Within the Java collection of classes, the AWT is represented by the following hierarchy of classes:
Within the AWT, and associated with each subclass of the Component class, are Component Peers, whose function is to provide a bridge between the portable Java code and the native (i.e., operating system specific) code that implements low level operations, such as graphics display functions and event routing, related to the GUI.
The fundamental user interface object in Java is the Component. As can be seen in the above hierarchy, the Component class includes the elements commonly associated with a GUI, such as Windows, Buttons, TextFields, etc. The functionality of the Component class can be broadly separated into appearance and behavior. The appearance of a Component is simply its graphical representation, when presented on a display device, such as a monitor screen. The behavior of a Component, on the other hand, relates to how the Component responds to user-driven events, such as clicking a mouse button when the cursor is positioned over the display area corresponding to the Component. Ultimately, both the appearance and the behavior of a Component are dependent on the AWT, since the AWT invokes the resources of the operating system to create a graphical representation for the Component and to properly route events related to the Component.
Ideally, the look and feel of objects created from the Component class (or any of its subclasses) in a Java application should be independent of the platform under which the application is running—i.e., the look and feel should be portable. But, as described above, the operating system environment is clearly a factor in both the appearance and behavior of these objects. A bridge between the platform independent objects and their platform dependent low-level implementation is provided by Component Peers.
A Peer is a type of software interface, represented in FIG. 1a. In this example, a Java application 10 is running within an operating environment 12. As shown in FIG. 1b, the operating environment is a computer system, containing a processor 34 and operating system 32, along with supporting hardware, such as a display device 16 and keyboard 18. Referring again to FIG. 1a, the application calls a method of a Component 14 that requires services specific to the operating environment. For example, the application 10 may interact with a user, which requires that it display a graphical representation of the Component 14. This is accomplished through the Component Peer 20, which is specifically designed to function within the operating environment 12 to provide the appearance and implement the behavior of Component 14. For example, to display the Component 14, the Java application 10 might employ a statement such as:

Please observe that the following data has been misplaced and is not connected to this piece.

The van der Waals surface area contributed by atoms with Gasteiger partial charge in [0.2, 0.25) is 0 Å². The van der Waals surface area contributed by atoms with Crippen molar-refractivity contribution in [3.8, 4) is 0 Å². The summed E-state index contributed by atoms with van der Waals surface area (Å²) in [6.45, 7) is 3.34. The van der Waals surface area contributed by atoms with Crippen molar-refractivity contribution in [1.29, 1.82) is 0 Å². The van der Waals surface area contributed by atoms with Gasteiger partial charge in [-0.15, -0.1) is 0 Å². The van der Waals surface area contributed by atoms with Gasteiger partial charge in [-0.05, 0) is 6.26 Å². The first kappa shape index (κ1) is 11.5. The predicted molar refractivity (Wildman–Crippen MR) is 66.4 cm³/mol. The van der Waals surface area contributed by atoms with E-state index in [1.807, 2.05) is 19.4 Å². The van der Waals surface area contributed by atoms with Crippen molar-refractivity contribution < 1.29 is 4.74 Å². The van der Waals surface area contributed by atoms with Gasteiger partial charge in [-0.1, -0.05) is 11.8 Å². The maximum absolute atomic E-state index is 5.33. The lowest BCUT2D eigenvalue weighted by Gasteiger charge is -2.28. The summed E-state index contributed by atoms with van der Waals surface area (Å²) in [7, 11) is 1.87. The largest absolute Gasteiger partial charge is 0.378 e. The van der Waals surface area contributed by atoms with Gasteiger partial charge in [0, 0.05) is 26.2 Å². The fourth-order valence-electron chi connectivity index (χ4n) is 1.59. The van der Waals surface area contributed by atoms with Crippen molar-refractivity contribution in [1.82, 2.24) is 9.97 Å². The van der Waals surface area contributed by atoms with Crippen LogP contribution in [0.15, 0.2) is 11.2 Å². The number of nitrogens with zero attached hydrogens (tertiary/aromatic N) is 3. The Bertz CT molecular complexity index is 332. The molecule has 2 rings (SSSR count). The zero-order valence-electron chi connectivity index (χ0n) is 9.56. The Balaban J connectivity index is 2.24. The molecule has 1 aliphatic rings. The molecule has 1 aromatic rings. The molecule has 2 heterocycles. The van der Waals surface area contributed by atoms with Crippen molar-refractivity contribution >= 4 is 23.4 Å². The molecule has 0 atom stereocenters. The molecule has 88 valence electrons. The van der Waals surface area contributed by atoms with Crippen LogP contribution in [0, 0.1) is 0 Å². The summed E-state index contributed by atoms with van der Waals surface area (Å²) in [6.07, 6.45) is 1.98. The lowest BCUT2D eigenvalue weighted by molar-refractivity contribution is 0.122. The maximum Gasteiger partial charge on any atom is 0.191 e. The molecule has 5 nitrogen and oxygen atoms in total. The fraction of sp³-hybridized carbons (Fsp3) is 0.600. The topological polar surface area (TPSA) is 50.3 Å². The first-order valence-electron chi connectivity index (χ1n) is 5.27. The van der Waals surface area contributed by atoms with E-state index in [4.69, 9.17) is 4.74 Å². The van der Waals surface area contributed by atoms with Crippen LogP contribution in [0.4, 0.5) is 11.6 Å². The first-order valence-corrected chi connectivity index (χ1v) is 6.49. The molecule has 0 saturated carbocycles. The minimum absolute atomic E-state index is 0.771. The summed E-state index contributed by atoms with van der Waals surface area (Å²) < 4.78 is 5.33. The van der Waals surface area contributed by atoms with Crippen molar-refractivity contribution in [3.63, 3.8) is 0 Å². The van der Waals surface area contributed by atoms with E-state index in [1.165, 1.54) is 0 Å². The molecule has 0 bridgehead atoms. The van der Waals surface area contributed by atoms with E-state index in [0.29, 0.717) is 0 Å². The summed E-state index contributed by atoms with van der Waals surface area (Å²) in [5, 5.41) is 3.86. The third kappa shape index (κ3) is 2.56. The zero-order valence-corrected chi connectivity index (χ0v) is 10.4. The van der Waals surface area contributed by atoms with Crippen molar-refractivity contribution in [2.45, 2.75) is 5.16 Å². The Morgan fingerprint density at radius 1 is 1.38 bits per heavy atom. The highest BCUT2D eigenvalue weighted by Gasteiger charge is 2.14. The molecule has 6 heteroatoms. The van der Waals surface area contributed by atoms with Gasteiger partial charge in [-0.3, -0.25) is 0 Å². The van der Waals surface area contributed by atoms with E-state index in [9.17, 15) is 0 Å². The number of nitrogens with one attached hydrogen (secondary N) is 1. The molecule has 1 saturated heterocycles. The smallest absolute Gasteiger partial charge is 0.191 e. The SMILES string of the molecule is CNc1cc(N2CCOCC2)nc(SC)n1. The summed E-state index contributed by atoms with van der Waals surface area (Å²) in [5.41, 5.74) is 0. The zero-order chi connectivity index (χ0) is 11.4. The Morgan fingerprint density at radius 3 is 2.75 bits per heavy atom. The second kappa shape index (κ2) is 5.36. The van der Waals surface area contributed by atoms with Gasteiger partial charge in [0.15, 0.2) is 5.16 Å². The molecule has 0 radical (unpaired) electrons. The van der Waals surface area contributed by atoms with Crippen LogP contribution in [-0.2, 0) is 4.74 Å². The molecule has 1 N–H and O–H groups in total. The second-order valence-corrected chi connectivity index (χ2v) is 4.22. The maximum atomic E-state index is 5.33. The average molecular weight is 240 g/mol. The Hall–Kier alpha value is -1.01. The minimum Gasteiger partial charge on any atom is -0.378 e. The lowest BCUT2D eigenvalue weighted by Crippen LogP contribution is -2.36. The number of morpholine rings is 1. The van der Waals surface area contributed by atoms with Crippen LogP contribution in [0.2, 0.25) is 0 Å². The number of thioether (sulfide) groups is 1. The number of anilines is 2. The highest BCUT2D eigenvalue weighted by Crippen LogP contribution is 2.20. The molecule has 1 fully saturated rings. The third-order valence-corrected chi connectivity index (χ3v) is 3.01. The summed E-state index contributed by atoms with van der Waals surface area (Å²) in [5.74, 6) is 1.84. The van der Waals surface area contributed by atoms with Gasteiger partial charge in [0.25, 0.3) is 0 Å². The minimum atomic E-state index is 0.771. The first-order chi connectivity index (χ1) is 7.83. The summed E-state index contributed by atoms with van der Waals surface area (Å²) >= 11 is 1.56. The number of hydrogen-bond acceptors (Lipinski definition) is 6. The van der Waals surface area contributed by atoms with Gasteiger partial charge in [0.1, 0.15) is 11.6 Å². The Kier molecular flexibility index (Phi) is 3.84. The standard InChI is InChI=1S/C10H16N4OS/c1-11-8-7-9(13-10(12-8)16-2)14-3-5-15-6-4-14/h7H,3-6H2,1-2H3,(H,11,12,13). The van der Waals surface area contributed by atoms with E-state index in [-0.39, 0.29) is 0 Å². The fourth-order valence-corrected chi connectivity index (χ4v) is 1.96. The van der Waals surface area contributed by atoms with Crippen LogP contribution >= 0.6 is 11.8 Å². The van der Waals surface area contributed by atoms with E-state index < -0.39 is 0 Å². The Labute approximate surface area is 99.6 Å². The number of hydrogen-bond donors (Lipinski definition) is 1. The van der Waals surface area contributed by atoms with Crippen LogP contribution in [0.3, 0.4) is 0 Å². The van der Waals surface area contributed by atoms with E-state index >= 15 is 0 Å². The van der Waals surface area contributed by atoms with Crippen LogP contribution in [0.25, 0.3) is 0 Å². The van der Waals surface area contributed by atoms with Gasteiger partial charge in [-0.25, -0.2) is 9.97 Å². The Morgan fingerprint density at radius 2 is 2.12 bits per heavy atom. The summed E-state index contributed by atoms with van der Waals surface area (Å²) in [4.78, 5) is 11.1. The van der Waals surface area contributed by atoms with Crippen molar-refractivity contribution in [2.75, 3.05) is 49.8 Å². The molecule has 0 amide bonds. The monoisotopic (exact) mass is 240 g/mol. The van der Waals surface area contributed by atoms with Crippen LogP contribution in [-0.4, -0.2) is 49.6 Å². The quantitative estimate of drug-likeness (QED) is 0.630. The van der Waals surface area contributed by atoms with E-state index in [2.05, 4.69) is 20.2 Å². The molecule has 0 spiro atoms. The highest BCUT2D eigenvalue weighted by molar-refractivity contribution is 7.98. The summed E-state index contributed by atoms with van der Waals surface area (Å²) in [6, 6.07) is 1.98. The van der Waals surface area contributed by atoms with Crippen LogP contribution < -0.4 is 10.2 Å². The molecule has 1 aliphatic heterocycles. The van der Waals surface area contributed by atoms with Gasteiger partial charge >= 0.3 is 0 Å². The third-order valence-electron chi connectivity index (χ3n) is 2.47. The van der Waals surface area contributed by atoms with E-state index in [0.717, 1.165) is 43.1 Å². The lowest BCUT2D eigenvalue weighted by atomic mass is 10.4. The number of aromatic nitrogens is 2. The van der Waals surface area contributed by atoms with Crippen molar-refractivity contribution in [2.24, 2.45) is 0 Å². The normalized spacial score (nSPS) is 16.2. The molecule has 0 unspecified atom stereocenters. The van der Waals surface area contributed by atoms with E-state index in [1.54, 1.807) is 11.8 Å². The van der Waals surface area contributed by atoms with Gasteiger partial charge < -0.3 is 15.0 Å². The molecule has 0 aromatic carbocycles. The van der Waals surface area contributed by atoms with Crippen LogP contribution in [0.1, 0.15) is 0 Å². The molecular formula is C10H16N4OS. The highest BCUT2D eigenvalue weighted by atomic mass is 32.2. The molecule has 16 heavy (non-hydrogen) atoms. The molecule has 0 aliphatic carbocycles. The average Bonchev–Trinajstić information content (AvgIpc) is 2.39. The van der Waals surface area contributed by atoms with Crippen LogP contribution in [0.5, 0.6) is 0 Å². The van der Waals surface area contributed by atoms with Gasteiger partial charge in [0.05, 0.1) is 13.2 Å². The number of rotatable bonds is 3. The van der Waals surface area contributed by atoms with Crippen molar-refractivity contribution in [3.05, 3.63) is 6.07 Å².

Note that this statement makes no reference to the graphics hardware in the computer, or any other specific features of the operating environment. These details are taken care of by the Component Peer 20. The Component Peer contains the native code instructions to display a graphical representation of the Component 14, using the specific graphics hardware and display device present in the operating environment. Whereas the Java statement is generic, and would be the same regardless of the operating environment within which application 10 is running, the corresponding Component Peer 20 is intimately connected with the operating environment through a library of operating system services, AWT.DLL 22. If the Java application 10 were ported to a different platform, the Peer 20 would have to be changed. Thus, it is convenient to think of the Peer mechanism as a software layer, providing a platform independent Application Interface 28, and a Host Platform Interface (HPI) 30 specific to the operating environment. The HPI 30 represents a boundary between platform independent Java code and the native code that invokes the low level services of the operating system. The Peer layer is part of the AWT 24 within the JVM 26.
Peers are organized according to a class hierarchy, paralleling the AWT class hierarchy shown above, from the Component level down. Thus, there is a ComponentPeer class, which is sub-classed by the ButtonPeer, CanvasPeer, etc. Peer classes. Consequently, whenever an object is created as an instance of one of the Component classes or sub-classes, it has a counterpart Peer object.